I could never have imagined how my life would change as a soldier in the United States Army. I had always been a driven individual who never saw a challenge too big, until 20 July, 1992. The day changed the future of my life forever. The day I was struck by lightning, for the first time.
As I was at work, a ferocious southern Georgia storm blew in. The sky was very menacing, purple and green clouds so low it felt as though you could reach out and touch them. As I stood there staring, transfixed by the colours, I saw lightning strike and hit the razor wire on a fence, and then it stuck a tree, splitting a large branch in half.
In the next moment, lightning struck me. Entering my feet, it traveled up through my body, and I remember feeling as though I were just set on fire. It tossed me through the air and on to the ground, and I felt the air whoosh out of my lungs as it exited the top of my head. I felt as if it had just blown my head off my shoulders.
In that split second of time, everything I ever knew, changed. I had to learn to read, write, walk and talk again. I was 24-years-old and felt like I was a five year old again – my brain was unable to think straight and it had trouble communicating with the rest of my body, as it didn’t feel like it belonged to me. I couldn’t remember who most of my family or friends were, and had no idea how I would ever find myself or my memories again.
But this was just the beginning of my story.
On 19 July, 1993 as I was ending the one-year mark of my first lightning strike, I was told to be a soldier, be brave and go home to watch the storm. I did as instructed – I stood on the metal threshold of our home with the French doors wide open and the storm brewing strong overhead as the rain started hitting me... and I was struck again. I was thrown about nine feet backwards into our home, and I was so in shock and frightened that this had happened to me again.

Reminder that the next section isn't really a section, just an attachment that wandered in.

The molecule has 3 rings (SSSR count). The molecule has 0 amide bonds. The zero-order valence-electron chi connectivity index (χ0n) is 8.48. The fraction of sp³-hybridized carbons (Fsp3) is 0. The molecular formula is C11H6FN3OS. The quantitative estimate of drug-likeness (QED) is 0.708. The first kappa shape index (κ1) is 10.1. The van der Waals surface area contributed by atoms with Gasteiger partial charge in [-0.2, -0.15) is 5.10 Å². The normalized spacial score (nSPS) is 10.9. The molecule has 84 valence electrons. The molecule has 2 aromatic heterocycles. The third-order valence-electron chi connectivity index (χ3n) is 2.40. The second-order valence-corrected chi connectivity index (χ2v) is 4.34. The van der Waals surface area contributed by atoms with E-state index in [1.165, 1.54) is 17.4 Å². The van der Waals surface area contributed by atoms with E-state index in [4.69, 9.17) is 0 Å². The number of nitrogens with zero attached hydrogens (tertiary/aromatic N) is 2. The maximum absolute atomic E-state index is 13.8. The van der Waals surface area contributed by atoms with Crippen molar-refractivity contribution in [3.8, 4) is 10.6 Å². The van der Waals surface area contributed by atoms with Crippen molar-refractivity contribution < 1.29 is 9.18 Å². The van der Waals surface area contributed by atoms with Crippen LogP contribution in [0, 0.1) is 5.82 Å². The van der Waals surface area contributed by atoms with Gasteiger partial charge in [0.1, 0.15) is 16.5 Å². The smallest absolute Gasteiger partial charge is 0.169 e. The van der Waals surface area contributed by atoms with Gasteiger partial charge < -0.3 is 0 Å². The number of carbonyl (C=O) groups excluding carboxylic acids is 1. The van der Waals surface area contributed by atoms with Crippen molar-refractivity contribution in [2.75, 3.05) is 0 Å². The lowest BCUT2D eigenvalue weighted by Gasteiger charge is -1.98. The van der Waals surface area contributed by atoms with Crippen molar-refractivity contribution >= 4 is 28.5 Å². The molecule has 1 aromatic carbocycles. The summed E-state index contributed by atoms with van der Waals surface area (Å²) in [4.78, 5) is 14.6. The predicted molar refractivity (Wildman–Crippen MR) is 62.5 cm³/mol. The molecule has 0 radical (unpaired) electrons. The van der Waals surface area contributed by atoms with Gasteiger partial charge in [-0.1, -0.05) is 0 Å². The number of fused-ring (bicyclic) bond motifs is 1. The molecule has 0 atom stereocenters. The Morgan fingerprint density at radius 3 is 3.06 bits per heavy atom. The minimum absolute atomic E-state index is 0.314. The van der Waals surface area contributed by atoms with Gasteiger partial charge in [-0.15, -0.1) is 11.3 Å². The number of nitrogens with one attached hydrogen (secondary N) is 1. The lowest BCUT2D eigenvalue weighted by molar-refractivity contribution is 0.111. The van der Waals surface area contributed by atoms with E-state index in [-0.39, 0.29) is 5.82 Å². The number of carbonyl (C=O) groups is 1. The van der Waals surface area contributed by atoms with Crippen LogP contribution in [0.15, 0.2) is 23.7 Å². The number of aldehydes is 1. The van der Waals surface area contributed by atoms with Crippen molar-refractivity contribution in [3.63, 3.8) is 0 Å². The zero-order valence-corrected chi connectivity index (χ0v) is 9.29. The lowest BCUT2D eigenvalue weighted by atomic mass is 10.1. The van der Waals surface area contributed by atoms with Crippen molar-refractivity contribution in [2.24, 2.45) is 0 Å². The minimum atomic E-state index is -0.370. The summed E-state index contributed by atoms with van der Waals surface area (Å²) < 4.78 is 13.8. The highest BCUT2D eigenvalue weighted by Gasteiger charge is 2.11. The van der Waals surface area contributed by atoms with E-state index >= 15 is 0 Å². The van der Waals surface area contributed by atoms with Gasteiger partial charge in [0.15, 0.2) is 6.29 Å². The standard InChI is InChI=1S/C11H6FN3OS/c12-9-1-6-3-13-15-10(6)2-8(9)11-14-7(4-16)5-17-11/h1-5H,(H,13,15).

I became incredibly afraid to leave the house. This second strike set in motion a long-term battle with PTSD, depression, anxiety and fear. On top of all the emotional issues, I had so much damage to my body, which needed many surgeries to repair. My left foot was reconstructed with four-and-a-half inches of tendon removed, all of which had been stretched from the force of the lightning entering my feet, to give me use of the foot again. I had all ten of my toes amputated due to trauma of blood vessels and nerves. They did twelve surgeries on my jaw to replace and repair the bones and joints so I could have function to open my mouth and chew food again.
I have spent the past two decades trying to redefine my life after lightning. From the young woman soldier I was that day to the woman of survival, motivation and inspiration I am today, it has not been an easy road of recovery.
I am still missing so many pieces of my memory prior to the lightning strikes, but I have found ways to move myself forward in a positive way. I have never given up on trying to be me again. After relearning to write, I found it instrumental to journal my thoughts and progress. I have gone on to have two books published.
My goal has been to inspire others who may be going through recovery, surviving a trauma, or learning to redefine their true self again. My intention is teach them to never, ever give up. It takes work and perseverance to become a survivor from any aspect of trauma. I continue to do public speaking for many motivational topics because those are the survival pieces I was searching for during my recovery and was so often unable to find. I believe every tool I can share with another person suffering from a traumatic experience is worth the life of pain I have suffered.
I always tell people: “It doesn’t matter if you have a paper cut or an amputation, because one person’s pain cannot be compared to another. If the worst pain you have ever felt was a paper cut, then it may feel like an amputation to that person.”
It is the duty of a soldier to never leave another behind. I have redefined that meaning in my life and have committed to never leave another person trying to survive their life, behind. In no way has it been an easy road for me, and it may not be for you either, but the fact of knowing there are others who have survived makes the knowledge of not being alone, easier to conquer the fear of taking the first step onto your own healing journey.